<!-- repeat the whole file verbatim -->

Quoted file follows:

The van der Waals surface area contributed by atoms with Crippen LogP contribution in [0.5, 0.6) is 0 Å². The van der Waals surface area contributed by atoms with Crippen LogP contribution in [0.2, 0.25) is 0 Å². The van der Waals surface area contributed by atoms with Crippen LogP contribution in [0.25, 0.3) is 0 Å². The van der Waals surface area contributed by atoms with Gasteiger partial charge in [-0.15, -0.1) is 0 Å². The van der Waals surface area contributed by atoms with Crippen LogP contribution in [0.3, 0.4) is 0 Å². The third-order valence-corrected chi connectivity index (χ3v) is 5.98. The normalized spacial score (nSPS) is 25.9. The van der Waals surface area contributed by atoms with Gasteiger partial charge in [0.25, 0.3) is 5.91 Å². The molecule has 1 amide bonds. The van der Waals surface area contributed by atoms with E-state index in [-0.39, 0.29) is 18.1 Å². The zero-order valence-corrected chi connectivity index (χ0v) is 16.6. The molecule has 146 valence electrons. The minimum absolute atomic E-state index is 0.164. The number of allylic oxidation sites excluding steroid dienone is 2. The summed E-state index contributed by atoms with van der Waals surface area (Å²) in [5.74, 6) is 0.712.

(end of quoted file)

The van der Waals surface area contributed by atoms with Crippen LogP contribution in [0.5, 0.6) is 0 Å². The van der Waals surface area contributed by atoms with Crippen LogP contribution in [0.2, 0.25) is 0 Å². The van der Waals surface area contributed by atoms with Crippen LogP contribution in [0.25, 0.3) is 0 Å². The van der Waals surface area contributed by atoms with Gasteiger partial charge in [-0.15, -0.1) is 0 Å². The van der Waals surface area contributed by atoms with Crippen LogP contribution in [0.3, 0.4) is 0 Å². The third-order valence-corrected chi connectivity index (χ3v) is 5.98. The normalized spacial score (nSPS) is 25.9. The van der Waals surface area contributed by atoms with Gasteiger partial charge in [0.25, 0.3) is 5.91 Å². The molecule has 1 amide bonds. The van der Waals surface area contributed by atoms with E-state index in [-0.39, 0.29) is 18.1 Å². The zero-order valence-corrected chi connectivity index (χ0v) is 16.6. The molecule has 146 valence electrons. The minimum absolute atomic E-state index is 0.164. The number of allylic oxidation sites excluding steroid dienone is 2. The summed E-state index contributed by atoms with van der Waals surface area (Å²) in [5.74, 6) is 0.712.